MR. BUCHANAN: But that's foolish.

MR. MCLAUGHLIN: Well, wait a minute. Wait a minute. Let's get to the point here. Is he laying the foundation for a blame game, namely blaming the left if they lose?

(Cross talk.)

MR. BUCHANAN: They're his own people. They're his strongest people.

MS. CLIFT: He's trying to get --

MR. MCLAUGHLIN: You don't understand.

MR. ZUCKERMAN: He needs them. You don't get these people by yelling at them --

MR. BUCHANAN: Exactly.

MR. ZUCKERMAN: -- and blaming them. You want them to come out, you know, and support you. That's not the way to get them out. You can't provoke them that way.

MS. CLIFT: Right. They need to be bucked up.

MR. BUCHANAN: Inspired.

MS. CLIFT: But the point he's trying to get across is if people -- if liberals stay home because they're disappointed, they will get a choice that is worse than the one they have now. So just as his economic plan is "It would have been worse without my economic plans, if you don't vote for me, it'll be worse with the other guy." It's a complicated argument to make.

MR. MCLAUGHLIN: Right, but he's saying -- he's saying, "You liberals better get on your game, because if you don't, you're going to drive me to the centrists and you're going to drive me to the Republicans to get things done." That's what he's saying to them.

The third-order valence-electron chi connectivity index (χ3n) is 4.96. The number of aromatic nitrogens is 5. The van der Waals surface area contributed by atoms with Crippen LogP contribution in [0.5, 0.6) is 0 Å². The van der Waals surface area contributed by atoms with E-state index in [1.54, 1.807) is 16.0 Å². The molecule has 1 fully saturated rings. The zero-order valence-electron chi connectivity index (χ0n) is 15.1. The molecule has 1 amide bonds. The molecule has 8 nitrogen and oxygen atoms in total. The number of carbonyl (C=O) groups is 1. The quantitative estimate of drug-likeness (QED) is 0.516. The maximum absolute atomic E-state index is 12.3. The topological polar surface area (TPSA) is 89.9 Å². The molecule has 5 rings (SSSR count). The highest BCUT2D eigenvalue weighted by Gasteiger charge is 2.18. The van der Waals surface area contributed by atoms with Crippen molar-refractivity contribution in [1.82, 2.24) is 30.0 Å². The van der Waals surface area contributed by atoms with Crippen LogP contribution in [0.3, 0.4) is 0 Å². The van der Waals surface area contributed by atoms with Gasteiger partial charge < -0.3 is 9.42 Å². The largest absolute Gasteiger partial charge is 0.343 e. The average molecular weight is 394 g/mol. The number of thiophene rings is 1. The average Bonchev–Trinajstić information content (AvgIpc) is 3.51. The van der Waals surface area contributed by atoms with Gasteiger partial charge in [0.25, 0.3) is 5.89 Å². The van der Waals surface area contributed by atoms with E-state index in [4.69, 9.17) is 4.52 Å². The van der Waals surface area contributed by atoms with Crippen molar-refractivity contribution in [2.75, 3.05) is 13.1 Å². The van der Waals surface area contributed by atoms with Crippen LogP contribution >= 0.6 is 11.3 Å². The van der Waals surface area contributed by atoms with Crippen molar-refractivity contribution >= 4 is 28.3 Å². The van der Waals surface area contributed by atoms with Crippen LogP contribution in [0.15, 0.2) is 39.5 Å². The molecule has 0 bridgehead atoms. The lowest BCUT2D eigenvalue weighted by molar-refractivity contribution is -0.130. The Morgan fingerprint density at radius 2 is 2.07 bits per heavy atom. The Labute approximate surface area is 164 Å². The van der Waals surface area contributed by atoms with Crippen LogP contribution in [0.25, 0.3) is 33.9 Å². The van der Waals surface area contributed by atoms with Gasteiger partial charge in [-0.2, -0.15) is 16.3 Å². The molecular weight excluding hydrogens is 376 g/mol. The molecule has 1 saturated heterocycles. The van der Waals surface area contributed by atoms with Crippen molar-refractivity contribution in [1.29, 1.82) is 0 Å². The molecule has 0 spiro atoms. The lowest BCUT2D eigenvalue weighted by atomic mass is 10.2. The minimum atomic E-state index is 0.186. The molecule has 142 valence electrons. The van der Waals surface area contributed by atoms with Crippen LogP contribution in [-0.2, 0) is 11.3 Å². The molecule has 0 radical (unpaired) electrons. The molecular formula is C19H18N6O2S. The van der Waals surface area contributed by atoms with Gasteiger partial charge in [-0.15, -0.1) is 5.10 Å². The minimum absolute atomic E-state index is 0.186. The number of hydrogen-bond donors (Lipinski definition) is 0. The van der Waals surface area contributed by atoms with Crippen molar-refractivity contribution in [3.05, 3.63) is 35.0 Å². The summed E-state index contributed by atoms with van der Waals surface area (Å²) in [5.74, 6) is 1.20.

MS. CLIFT: Well, I don't think he's going to drive them to the Republicans. It would cripple them.

MR. ZUCKERMAN: When he has an appeal -- when he had an appeal as a candidate, it was that he would be a unifier. He became a divider.

MR. BUCHANAN: It was hope.

MR. ZUCKERMAN: What this is going to do, it's going to make him a divider again.

MS. CLIFT: Well --

MR. MCLAUGHLIN: Monica.

MS. CROWLEY: John, I take particular pleasure in reminding both President Obama and Vice President Biden, who both used the phrase "buck up," that the last president to regularly use that phrase to rally his troops was Pat Buchanan. No, it was Richard Nixon.

MR. MCLAUGHLIN: You got Pat confused with Richard Nixon.

MS. CROWLEY: No, no. I was looking at Pat because we both worked for President Nixon at different times.

MR. MCLAUGHLIN: Well, I worked for him. MS. CROWLEY: Nixon used to use the phrase "buck up." Look, this election is a referendum on progressivism. Okay, progressivism has destroyed this economy.

MR. MCLAUGHLIN: You mean liberalism.

MS. CROWLEY: It has taken it -- no, I'm talking about progressivism.

MS. CLIFT: No, no, no, no, no.

MS. CROWLEY: And what Eleanor refers to as extreme policies in the pledge, we're talking about cutting taxes, limiting government, cutting the deficit --

MR. MCLAUGHLIN: Eleanor.

MS. CROWLEY: -- cutting the national debt.

MS. CLIFT: I was --

MS. CROWLEY: And, by the way --

MR. MCLAUGHLIN: All right, let Eleanor in.

MS. CLIFT: Do not misquote me, please.

MS. CROWLEY: Let me just finish my point.

MR. MCLAUGHLIN: All right, what's your point?

MS. CLIFT: Do not misquote me.

MS. CROWLEY: You said --

MS. CLIFT: I was talking about extreme policies that Republican candidates are running on that the Republican leaders on Capitol Hill --

MS. CROWLEY: Okay, let me --

MS. CLIFT: -- don't want to be part of.

MS. CROWLEY: To further clarify, let me just get back on my point --

MR. MCLAUGHLIN: Please relinquish.

MS. CROWLEY: The extreme policies that she was referring to are limited government, lowering the tax burden, constitutional government, reducing the national debt and deficit --

MR. BUCHANAN: John -- MR. MCLAUGHLIN: Exit question --

MS. CROWLEY: -- not exactly radical.